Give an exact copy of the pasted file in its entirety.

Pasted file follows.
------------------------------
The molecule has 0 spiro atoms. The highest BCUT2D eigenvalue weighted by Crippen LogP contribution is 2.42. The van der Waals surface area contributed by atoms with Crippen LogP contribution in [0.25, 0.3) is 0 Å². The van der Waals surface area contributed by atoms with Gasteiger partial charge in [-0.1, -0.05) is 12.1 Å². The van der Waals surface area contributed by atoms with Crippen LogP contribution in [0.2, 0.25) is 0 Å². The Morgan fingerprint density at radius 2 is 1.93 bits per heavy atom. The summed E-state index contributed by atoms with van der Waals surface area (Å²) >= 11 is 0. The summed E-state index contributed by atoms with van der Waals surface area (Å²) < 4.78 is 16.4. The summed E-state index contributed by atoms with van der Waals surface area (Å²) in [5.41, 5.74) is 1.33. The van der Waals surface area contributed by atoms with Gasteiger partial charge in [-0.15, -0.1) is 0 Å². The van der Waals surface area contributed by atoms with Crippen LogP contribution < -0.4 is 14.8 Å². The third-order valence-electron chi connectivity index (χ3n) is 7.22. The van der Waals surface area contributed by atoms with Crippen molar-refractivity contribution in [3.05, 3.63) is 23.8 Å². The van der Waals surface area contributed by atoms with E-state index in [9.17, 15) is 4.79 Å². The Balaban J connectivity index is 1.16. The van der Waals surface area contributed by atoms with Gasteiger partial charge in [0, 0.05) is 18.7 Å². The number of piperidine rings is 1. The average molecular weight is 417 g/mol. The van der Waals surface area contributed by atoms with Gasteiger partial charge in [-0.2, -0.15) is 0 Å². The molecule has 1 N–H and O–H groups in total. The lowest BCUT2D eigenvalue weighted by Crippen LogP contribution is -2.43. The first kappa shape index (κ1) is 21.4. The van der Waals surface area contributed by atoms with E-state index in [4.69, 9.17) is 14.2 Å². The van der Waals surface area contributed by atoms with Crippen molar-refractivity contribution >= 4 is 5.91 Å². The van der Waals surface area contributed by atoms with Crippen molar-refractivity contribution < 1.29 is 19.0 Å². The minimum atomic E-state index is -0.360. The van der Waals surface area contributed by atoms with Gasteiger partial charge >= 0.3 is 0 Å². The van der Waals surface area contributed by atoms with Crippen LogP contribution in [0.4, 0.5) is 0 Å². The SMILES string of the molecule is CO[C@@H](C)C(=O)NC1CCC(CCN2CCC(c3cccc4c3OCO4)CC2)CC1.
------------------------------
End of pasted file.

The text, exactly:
The molecule has 0 spiro atoms. The highest BCUT2D eigenvalue weighted by Crippen LogP contribution is 2.42. The van der Waals surface area contributed by atoms with Crippen LogP contribution in [0.25, 0.3) is 0 Å². The van der Waals surface area contributed by atoms with Gasteiger partial charge in [-0.1, -0.05) is 12.1 Å². The van der Waals surface area contributed by atoms with Crippen LogP contribution in [0.2, 0.25) is 0 Å². The Morgan fingerprint density at radius 2 is 1.93 bits per heavy atom. The summed E-state index contributed by atoms with van der Waals surface area (Å²) >= 11 is 0. The summed E-state index contributed by atoms with van der Waals surface area (Å²) < 4.78 is 16.4. The summed E-state index contributed by atoms with van der Waals surface area (Å²) in [5.41, 5.74) is 1.33. The van der Waals surface area contributed by atoms with Gasteiger partial charge in [-0.15, -0.1) is 0 Å². The van der Waals surface area contributed by atoms with Crippen LogP contribution < -0.4 is 14.8 Å². The third-order valence-electron chi connectivity index (χ3n) is 7.22. The van der Waals surface area contributed by atoms with Crippen molar-refractivity contribution in [3.05, 3.63) is 23.8 Å². The van der Waals surface area contributed by atoms with E-state index in [9.17, 15) is 4.79 Å². The Balaban J connectivity index is 1.16. The van der Waals surface area contributed by atoms with Gasteiger partial charge in [0, 0.05) is 18.7 Å². The number of piperidine rings is 1. The average molecular weight is 417 g/mol. The van der Waals surface area contributed by atoms with Gasteiger partial charge in [-0.2, -0.15) is 0 Å². The molecule has 1 N–H and O–H groups in total. The lowest BCUT2D eigenvalue weighted by Crippen LogP contribution is -2.43. The first kappa shape index (κ1) is 21.4. The van der Waals surface area contributed by atoms with E-state index in [4.69, 9.17) is 14.2 Å². The van der Waals surface area contributed by atoms with Crippen molar-refractivity contribution >= 4 is 5.91 Å². The van der Waals surface area contributed by atoms with Crippen molar-refractivity contribution < 1.29 is 19.0 Å². The minimum atomic E-state index is -0.360. The van der Waals surface area contributed by atoms with Gasteiger partial charge >= 0.3 is 0 Å². The van der Waals surface area contributed by atoms with Crippen LogP contribution in [0.4, 0.5) is 0 Å². The SMILES string of the molecule is CO[C@@H](C)C(=O)NC1CCC(CCN2CCC(c3cccc4c3OCO4)CC2)CC1.